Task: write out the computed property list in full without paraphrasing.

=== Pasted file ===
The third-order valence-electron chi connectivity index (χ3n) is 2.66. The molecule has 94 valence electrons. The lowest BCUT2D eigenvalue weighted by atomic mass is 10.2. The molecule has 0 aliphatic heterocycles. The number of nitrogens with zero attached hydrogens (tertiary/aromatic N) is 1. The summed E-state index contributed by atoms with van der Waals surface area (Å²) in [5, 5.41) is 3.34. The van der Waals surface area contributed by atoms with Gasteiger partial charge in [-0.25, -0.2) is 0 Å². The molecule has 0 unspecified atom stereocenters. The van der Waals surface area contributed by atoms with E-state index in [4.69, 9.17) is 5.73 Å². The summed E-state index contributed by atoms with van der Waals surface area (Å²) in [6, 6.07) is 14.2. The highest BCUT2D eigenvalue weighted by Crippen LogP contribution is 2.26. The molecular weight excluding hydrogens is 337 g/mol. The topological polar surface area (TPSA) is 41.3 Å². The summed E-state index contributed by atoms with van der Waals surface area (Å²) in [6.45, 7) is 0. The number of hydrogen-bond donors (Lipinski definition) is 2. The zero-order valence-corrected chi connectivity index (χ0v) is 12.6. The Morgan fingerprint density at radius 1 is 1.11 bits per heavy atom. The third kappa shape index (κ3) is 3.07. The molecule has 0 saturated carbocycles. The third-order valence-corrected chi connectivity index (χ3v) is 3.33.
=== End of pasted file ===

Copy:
The third-order valence-electron chi connectivity index (χ3n) is 2.66. The molecule has 94 valence electrons. The lowest BCUT2D eigenvalue weighted by atomic mass is 10.2. The molecule has 0 aliphatic heterocycles. The number of nitrogens with zero attached hydrogens (tertiary/aromatic N) is 1. The summed E-state index contributed by atoms with van der Waals surface area (Å²) in [5, 5.41) is 3.34. The van der Waals surface area contributed by atoms with Gasteiger partial charge in [-0.25, -0.2) is 0 Å². The molecule has 0 unspecified atom stereocenters. The van der Waals surface area contributed by atoms with E-state index in [4.69, 9.17) is 5.73 Å². The summed E-state index contributed by atoms with van der Waals surface area (Å²) in [6, 6.07) is 14.2. The highest BCUT2D eigenvalue weighted by Crippen LogP contribution is 2.26. The molecular weight excluding hydrogens is 337 g/mol. The topological polar surface area (TPSA) is 41.3 Å². The summed E-state index contributed by atoms with van der Waals surface area (Å²) in [6.45, 7) is 0. The number of hydrogen-bond donors (Lipinski definition) is 2. The zero-order valence-corrected chi connectivity index (χ0v) is 12.6. The Morgan fingerprint density at radius 1 is 1.11 bits per heavy atom. The third kappa shape index (κ3) is 3.07. The molecule has 0 saturated carbocycles. The third-order valence-corrected chi connectivity index (χ3v) is 3.33.